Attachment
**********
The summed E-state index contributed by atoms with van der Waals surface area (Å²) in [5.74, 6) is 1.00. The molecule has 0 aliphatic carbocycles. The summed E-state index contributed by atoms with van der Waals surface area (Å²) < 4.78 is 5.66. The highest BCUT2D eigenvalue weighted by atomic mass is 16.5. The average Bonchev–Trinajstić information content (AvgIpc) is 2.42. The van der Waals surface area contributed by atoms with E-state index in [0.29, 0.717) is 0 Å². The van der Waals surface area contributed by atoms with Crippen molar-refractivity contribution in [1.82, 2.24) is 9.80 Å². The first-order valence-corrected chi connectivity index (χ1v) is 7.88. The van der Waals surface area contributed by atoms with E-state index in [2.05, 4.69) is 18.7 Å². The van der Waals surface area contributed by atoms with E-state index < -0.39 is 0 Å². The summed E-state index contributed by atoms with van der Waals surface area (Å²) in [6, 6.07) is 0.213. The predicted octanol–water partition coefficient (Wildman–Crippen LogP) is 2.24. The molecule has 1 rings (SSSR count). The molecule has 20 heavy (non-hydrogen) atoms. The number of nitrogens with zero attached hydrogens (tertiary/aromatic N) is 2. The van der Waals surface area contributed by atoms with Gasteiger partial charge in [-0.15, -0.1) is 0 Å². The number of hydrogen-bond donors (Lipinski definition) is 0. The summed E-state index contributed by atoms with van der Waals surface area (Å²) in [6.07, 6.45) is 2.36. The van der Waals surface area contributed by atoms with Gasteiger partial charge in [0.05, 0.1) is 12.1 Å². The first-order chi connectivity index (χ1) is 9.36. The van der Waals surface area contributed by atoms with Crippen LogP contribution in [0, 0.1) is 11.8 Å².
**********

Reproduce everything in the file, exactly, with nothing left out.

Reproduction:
The summed E-state index contributed by atoms with van der Waals surface area (Å²) in [5.74, 6) is 1.00. The molecule has 0 aliphatic carbocycles. The summed E-state index contributed by atoms with van der Waals surface area (Å²) < 4.78 is 5.66. The highest BCUT2D eigenvalue weighted by atomic mass is 16.5. The average Bonchev–Trinajstić information content (AvgIpc) is 2.42. The van der Waals surface area contributed by atoms with E-state index in [0.29, 0.717) is 0 Å². The van der Waals surface area contributed by atoms with Crippen molar-refractivity contribution in [1.82, 2.24) is 9.80 Å². The first-order valence-corrected chi connectivity index (χ1v) is 7.88. The van der Waals surface area contributed by atoms with E-state index in [2.05, 4.69) is 18.7 Å². The van der Waals surface area contributed by atoms with E-state index < -0.39 is 0 Å². The summed E-state index contributed by atoms with van der Waals surface area (Å²) in [6, 6.07) is 0.213. The predicted octanol–water partition coefficient (Wildman–Crippen LogP) is 2.24. The molecule has 1 rings (SSSR count). The molecule has 20 heavy (non-hydrogen) atoms. The number of nitrogens with zero attached hydrogens (tertiary/aromatic N) is 2. The van der Waals surface area contributed by atoms with Gasteiger partial charge in [-0.15, -0.1) is 0 Å². The number of hydrogen-bond donors (Lipinski definition) is 0. The summed E-state index contributed by atoms with van der Waals surface area (Å²) in [6.07, 6.45) is 2.36. The van der Waals surface area contributed by atoms with Gasteiger partial charge in [0.05, 0.1) is 12.1 Å². The first-order chi connectivity index (χ1) is 9.36. The van der Waals surface area contributed by atoms with Crippen LogP contribution in [0, 0.1) is 11.8 Å².